THE CHICKEN QUESADILLA GRANDE is calling to me. I am jet-lagged, starving, and fairly certain that a giant pile of melted cheese will dramatically improve my outlook on life. But right now, in front of a renowned authority on healthy eating? That doesn’t seem like such a great idea.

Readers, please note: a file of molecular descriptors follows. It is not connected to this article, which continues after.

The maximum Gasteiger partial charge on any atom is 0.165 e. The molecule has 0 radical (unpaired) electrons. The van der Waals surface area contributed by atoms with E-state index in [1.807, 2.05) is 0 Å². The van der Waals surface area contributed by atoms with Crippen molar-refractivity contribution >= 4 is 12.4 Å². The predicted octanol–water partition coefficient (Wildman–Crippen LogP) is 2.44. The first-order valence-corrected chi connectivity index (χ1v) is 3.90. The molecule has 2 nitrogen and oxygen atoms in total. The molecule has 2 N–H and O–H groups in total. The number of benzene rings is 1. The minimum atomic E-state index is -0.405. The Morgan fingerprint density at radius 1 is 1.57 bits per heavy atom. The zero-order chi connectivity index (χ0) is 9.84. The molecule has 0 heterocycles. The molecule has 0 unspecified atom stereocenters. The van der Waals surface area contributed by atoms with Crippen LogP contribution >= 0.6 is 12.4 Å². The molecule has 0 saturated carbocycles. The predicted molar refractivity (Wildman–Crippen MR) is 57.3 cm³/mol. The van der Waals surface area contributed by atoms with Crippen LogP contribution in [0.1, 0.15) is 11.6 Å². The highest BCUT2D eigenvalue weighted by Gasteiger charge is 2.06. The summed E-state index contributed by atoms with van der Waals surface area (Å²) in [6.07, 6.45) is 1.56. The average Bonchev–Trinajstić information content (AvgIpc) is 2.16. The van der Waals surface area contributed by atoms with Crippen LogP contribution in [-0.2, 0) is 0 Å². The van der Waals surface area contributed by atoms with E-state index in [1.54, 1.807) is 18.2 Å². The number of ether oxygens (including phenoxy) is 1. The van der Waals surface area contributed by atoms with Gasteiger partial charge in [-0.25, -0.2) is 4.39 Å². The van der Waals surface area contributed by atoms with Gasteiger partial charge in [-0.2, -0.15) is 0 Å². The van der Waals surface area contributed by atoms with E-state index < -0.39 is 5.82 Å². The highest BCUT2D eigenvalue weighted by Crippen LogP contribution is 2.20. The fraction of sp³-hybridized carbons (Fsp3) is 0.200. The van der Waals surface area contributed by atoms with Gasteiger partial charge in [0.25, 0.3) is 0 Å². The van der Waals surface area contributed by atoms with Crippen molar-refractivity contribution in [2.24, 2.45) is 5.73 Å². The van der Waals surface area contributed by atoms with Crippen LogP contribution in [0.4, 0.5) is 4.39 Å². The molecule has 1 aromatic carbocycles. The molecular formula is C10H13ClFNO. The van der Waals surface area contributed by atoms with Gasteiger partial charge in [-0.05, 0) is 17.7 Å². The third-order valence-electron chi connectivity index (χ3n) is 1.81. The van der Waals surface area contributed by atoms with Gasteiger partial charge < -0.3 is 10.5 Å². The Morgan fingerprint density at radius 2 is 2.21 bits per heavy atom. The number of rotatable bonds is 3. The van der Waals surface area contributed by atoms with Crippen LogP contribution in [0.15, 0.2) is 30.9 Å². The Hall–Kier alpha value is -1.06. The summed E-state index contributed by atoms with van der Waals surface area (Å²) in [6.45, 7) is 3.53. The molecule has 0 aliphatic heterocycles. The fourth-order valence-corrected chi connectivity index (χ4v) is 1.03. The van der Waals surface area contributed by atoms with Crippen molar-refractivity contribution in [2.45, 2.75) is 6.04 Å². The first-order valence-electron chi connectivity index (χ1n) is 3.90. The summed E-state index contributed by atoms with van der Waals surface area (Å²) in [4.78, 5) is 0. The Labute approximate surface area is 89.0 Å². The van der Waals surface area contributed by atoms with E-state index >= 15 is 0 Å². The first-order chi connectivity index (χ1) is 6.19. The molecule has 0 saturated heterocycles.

I’m here at an Applebee’s in Ithaca, New York, where Brian Wansink, a Cornell food psychologist, is evaluating my dining habits. So far, he says, I’ve got a few things going for me: We are seated by the window, which his research has shown makes us 80 percent more likely to order salad. And had we chosen a booth near the bar, our risk of ordering dessert would have been 73 percent greater. I should be glad, he says, that the ceiling lamps are casting a cheery glow and that Paula Cole’s “Where Have All the Cowboys Gone?” is playing softly; dim lighting and loud music are associated with consuming a lot of calories, not to mention lower satisfaction with the meal.
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